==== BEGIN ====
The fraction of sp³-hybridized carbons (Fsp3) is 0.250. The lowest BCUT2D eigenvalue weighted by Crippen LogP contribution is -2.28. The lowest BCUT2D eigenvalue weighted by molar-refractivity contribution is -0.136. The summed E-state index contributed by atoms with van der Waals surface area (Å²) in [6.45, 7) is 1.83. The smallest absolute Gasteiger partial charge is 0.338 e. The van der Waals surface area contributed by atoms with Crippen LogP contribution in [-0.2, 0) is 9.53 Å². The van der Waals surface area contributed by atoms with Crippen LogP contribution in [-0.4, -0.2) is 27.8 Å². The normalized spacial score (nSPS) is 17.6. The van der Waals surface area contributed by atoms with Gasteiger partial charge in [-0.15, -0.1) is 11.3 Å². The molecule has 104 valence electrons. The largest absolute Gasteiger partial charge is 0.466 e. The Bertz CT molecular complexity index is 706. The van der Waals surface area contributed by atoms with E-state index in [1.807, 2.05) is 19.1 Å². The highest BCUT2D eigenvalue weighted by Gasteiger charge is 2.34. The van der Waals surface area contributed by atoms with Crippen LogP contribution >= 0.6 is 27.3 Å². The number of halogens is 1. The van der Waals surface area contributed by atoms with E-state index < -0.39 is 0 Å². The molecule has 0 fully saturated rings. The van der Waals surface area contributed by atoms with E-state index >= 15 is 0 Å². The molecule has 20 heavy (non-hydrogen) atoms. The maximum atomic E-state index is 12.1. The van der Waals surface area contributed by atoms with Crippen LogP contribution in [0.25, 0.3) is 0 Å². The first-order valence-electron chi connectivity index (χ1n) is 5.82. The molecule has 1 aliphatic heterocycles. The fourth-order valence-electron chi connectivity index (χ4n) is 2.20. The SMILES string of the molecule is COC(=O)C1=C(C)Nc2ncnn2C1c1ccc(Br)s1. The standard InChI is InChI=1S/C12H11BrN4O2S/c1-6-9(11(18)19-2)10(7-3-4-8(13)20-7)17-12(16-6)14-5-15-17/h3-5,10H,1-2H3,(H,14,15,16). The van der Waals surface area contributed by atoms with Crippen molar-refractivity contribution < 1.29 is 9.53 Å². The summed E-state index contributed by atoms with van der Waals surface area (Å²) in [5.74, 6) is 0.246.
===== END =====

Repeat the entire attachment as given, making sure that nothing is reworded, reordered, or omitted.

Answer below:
The fraction of sp³-hybridized carbons (Fsp3) is 0.250. The lowest BCUT2D eigenvalue weighted by Crippen LogP contribution is -2.28. The lowest BCUT2D eigenvalue weighted by molar-refractivity contribution is -0.136. The summed E-state index contributed by atoms with van der Waals surface area (Å²) in [6.45, 7) is 1.83. The smallest absolute Gasteiger partial charge is 0.338 e. The van der Waals surface area contributed by atoms with Crippen LogP contribution in [-0.2, 0) is 9.53 Å². The van der Waals surface area contributed by atoms with Crippen LogP contribution in [-0.4, -0.2) is 27.8 Å². The normalized spacial score (nSPS) is 17.6. The van der Waals surface area contributed by atoms with Gasteiger partial charge in [-0.15, -0.1) is 11.3 Å². The molecule has 104 valence electrons. The largest absolute Gasteiger partial charge is 0.466 e. The Bertz CT molecular complexity index is 706. The van der Waals surface area contributed by atoms with E-state index in [1.807, 2.05) is 19.1 Å². The highest BCUT2D eigenvalue weighted by Gasteiger charge is 2.34. The van der Waals surface area contributed by atoms with Crippen LogP contribution >= 0.6 is 27.3 Å². The number of halogens is 1. The van der Waals surface area contributed by atoms with E-state index < -0.39 is 0 Å². The molecule has 0 fully saturated rings. The van der Waals surface area contributed by atoms with E-state index >= 15 is 0 Å². The molecule has 20 heavy (non-hydrogen) atoms. The maximum atomic E-state index is 12.1. The van der Waals surface area contributed by atoms with Crippen LogP contribution in [0.25, 0.3) is 0 Å². The first-order valence-electron chi connectivity index (χ1n) is 5.82. The molecule has 1 aliphatic heterocycles. The fourth-order valence-electron chi connectivity index (χ4n) is 2.20. The SMILES string of the molecule is COC(=O)C1=C(C)Nc2ncnn2C1c1ccc(Br)s1. The standard InChI is InChI=1S/C12H11BrN4O2S/c1-6-9(11(18)19-2)10(7-3-4-8(13)20-7)17-12(16-6)14-5-15-17/h3-5,10H,1-2H3,(H,14,15,16). The van der Waals surface area contributed by atoms with Crippen molar-refractivity contribution < 1.29 is 9.53 Å². The summed E-state index contributed by atoms with van der Waals surface area (Å²) in [5.74, 6) is 0.246.